Islamic fintech makes inroads into Europe

Abu Dhabi Global Market (ADGM) has announced two new partnerships with non-profit associations in London and Zurich aimed at strengthening its position as a global fintech hub for the Middle East reports International Adviser.

The UAE capital’s international financial centre has formed alliances with the Swiss Finance and Technology Association (SFTA), a trade body representing various players within the Swiss fintech ecosystem and think tank Responsible Finance and Investment Foundation (RFI).

Swiss ties

The collaboration between ADGM and the SFTA will connect Swiss and UAE fintech participants to business opportunities, experience and investments in each other’s region, accelerate the exchange of fintech expertise, and anchor fintech activities in ADGM, Abu Dhabi, and Switzerland, ADGM said in a note.

“With Switzerland as one of the world's leading blockchain and crypto-currency centres, this new fintech bridge and partnership dovetail well with Abu Dhabi's focus as a global fintech hub,” said Richard Teng, chief executive of ADGM’s Financial Services Regulatory Authority (FSRA).

“This relationship illustrates our continued interest to develop a neutral global network of leading fintech hubs so that each can develop their competitive advantages while the global ecosystem expands,” said John Hucker, president of SFTA.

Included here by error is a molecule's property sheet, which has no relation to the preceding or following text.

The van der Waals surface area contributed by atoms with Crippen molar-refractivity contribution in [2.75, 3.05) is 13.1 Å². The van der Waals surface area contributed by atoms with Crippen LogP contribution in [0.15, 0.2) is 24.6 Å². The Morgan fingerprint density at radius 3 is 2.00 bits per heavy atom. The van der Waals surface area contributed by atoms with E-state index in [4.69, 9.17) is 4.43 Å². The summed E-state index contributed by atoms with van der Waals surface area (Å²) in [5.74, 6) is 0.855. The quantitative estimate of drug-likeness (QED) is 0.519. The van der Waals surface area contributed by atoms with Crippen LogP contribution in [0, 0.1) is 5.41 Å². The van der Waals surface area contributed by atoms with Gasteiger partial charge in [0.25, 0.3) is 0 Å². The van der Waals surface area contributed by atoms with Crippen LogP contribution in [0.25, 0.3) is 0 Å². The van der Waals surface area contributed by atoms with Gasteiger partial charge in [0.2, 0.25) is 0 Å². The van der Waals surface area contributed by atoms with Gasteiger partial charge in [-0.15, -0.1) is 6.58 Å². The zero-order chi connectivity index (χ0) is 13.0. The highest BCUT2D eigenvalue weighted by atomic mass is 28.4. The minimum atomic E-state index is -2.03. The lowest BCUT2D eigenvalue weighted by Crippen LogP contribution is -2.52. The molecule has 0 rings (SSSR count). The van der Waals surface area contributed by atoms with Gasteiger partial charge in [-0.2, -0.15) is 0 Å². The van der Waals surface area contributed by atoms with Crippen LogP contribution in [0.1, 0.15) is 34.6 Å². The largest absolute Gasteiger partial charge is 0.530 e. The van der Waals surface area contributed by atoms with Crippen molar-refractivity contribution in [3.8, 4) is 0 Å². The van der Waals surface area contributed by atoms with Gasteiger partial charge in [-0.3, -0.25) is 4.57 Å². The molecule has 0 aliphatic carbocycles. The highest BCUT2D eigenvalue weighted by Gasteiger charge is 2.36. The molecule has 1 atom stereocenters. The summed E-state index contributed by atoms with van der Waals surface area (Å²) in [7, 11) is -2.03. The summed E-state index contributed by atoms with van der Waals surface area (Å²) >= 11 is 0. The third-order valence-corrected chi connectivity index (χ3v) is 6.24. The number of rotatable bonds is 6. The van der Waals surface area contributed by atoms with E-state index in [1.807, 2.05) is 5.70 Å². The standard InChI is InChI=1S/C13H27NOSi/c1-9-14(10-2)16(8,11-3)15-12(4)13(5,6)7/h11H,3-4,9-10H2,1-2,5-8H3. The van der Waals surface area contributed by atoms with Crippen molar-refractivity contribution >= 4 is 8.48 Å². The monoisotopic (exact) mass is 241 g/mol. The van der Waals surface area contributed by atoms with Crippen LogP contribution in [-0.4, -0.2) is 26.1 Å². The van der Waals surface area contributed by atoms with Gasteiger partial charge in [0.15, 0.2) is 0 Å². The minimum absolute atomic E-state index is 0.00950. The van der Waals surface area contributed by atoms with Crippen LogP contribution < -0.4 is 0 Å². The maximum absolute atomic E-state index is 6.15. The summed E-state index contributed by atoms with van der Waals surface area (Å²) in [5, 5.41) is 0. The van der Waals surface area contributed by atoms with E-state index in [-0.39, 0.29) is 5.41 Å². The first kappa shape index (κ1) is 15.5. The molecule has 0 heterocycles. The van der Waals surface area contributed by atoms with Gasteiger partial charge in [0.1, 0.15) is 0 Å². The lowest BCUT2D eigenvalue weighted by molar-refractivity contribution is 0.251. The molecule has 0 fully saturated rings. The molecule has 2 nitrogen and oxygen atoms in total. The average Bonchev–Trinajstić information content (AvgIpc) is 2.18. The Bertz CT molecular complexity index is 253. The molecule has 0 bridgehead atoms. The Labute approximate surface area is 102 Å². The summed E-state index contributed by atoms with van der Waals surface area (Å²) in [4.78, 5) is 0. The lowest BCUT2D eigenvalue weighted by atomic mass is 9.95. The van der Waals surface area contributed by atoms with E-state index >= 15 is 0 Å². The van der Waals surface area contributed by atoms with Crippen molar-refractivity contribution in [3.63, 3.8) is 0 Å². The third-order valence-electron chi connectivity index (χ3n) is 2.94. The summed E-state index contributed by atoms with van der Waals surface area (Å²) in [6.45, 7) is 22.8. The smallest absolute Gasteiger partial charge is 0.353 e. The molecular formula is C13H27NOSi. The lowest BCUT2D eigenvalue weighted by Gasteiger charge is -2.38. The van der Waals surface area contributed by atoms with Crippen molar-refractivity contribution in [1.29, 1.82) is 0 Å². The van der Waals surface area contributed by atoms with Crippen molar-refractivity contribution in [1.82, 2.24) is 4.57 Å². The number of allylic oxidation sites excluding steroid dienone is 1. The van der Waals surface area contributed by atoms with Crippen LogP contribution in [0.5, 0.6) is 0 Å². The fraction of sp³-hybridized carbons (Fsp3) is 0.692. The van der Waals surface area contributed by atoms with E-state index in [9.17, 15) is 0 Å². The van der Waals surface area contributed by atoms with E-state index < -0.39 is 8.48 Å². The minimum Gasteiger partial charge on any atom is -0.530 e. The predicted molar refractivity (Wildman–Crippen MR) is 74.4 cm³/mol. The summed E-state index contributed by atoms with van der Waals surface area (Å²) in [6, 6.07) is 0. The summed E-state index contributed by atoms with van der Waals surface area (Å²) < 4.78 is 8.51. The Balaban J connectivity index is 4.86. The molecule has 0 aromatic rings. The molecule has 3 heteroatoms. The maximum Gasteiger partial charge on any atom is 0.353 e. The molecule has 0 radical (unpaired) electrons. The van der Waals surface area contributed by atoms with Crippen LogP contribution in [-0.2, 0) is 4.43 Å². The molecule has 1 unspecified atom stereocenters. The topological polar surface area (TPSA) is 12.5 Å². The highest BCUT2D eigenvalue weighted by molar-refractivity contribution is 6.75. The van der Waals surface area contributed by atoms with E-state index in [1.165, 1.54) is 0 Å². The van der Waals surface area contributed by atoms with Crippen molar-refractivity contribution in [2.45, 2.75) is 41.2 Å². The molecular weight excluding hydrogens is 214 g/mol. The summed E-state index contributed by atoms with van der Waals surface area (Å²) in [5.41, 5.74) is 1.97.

Ethical Islamic fintech

ADGM also announced it has set up a partnership with London-based non-profit organisation RFI, for the purpose of integrating ethical and socially responsible practices into Sharia-compliant fintech services and Islamic finance activities.

The partnership establishes an open platform for both RFI and ADGM to share expertise and knowledge and to create joint efforts “which will enhance and strengthen the fintech ecosystem that ADGM initiated for the Mena region in March 2016”.

ADGM and RFI will also work closely to enable and assist investors, fintech entrepreneurs and innovative firms in testing and introducing innovative products, services and solutions “within a well-structured and conducive environment” under the ADGM Reglab programme.

“Fintech has a major opportunity to transform how Islamic financial institutions connect with their customers and promote a unique and differentiated approach to financial services,” said Blake Goud, chief executive of RFI.

“We are optimistic that this partnership with ADGM, building on the regulatory environment they have created in Abu Dhabi, can encourage and support emerging fintech companies to adopt ethical, responsible and Islamic approaches.

"We look forward to working with ADGM to expand responsible fintech in a way that encourages more equitable, inclusive and sustainable growth,” Goud said.

Global fintech push

Abu Dhabi’s international financial centre is pushing forward with its plans of establishing a global fintech hub in the UAE capital by way of deals and partnerships in all four corners of the globe.

It has recently signed agreements with authorities and regulators including Australia, Malaysia, Kenya and with the authority of Qianhai Shenzhen in Hong Kong.

 Tech-based tax services gain pace to ensure businesses comply with global digital transparency standards

Global consultancy EY among firms now offering advanced services that redefine how companies face new developments in tax, audit and compliance, reports the South China Morning Post.